Naamah's Curse

Although it showed signs of greatness akin to those that made its predecessors such wonderful reads, I felt that Naamah's Kiss turned out to be Jacqueline Carey's weakest Kushiel-related work to date. Given the originality and the quality of the previous two trilogies, Naamah's Kiss and the next two installments had extremely big shoes to fill. Quite unfair as far as expectations go, no doubt about it, what with the great tapestry of complex storylines that has been woven over the course of the six unforgettable volumes that came before. Understandably, it raised the bar sky-high and created lofty expectations that could not possibly be met by whatever came next. Another difficulty was the fact that the world and its characters have moved on, and to all intents and purposes the author was forced to start from scratch.

The first volume was a two-part story. The first portion, the one focusing on Moirin's upbringing and her sojourn to Terre d'Ange when she came of age was as compelling as anything the Carey ever wrote. The second part, the one focusing on Moirin's sea voyage to Ch'in and her quest to save the throne, felt decidedly discordant and inconsistent. Sadly, following a terrific start, the first installment in the Naamah series suddenly lost steam and suffered from a rushed ending that failed to live up to the potential shown by the book early on.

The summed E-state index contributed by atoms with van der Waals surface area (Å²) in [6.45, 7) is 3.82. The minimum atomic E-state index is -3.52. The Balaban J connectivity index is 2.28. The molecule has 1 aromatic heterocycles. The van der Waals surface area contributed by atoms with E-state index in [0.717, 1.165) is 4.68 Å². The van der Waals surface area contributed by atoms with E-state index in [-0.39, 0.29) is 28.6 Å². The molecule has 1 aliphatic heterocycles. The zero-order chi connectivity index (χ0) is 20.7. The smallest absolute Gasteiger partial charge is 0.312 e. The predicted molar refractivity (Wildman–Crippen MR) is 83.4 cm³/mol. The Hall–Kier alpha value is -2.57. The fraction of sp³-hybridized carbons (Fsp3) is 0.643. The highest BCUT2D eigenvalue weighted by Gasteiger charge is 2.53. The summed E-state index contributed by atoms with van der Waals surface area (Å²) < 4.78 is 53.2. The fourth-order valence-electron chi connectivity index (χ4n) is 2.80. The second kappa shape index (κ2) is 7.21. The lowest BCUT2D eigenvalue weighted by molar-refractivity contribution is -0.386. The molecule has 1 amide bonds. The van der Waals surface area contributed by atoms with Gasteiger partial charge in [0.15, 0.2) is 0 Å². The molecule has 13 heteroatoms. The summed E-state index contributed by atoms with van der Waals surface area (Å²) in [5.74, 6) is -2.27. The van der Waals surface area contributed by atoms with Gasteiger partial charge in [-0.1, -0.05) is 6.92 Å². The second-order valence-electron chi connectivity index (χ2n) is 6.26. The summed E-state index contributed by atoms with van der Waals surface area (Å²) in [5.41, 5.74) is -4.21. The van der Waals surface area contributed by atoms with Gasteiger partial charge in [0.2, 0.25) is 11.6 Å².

Weakest installment or not, Naamah's Kiss was still better than most fantasy offerings on the market today. I was thus looking forward to reading Naamah's Curse and discover where Carey would take us next. And I'm pleased to report that this second volume is a better balanced read.

Here's the blurb:

New York Times bestselling author Jacqueline Carey, praised for pushing the boundaries of epic fantasy, delivers the second installment of the Naamah series, set in the vivid alternative Renaissance world of her famed Kushiel's Legacy novels.

Alone and far from the land of her birth, young Moirin sets out across wild Tatar territory to find her beloved Bao, the proud Ch'in stick fighter who holds the missing half of her diadhanam, the divine soul-spark of her mother's people. But the lovers' reunion is short lived. Moirin is abducted, cast in chains that bind her magic, and betrayed into the hands of a fanatic Yeshuite priest. Fiercely zealous, he is determined to save Moirin's soul and convert her to his faith...or see her stoned to death for her many sins. With her soul declared a battleground of the gods, Moirin will struggle to hold on to her humanity and survive - all the while wondering if the gift of love bestowed on her by the goddess Naamah is a blessing or a curse.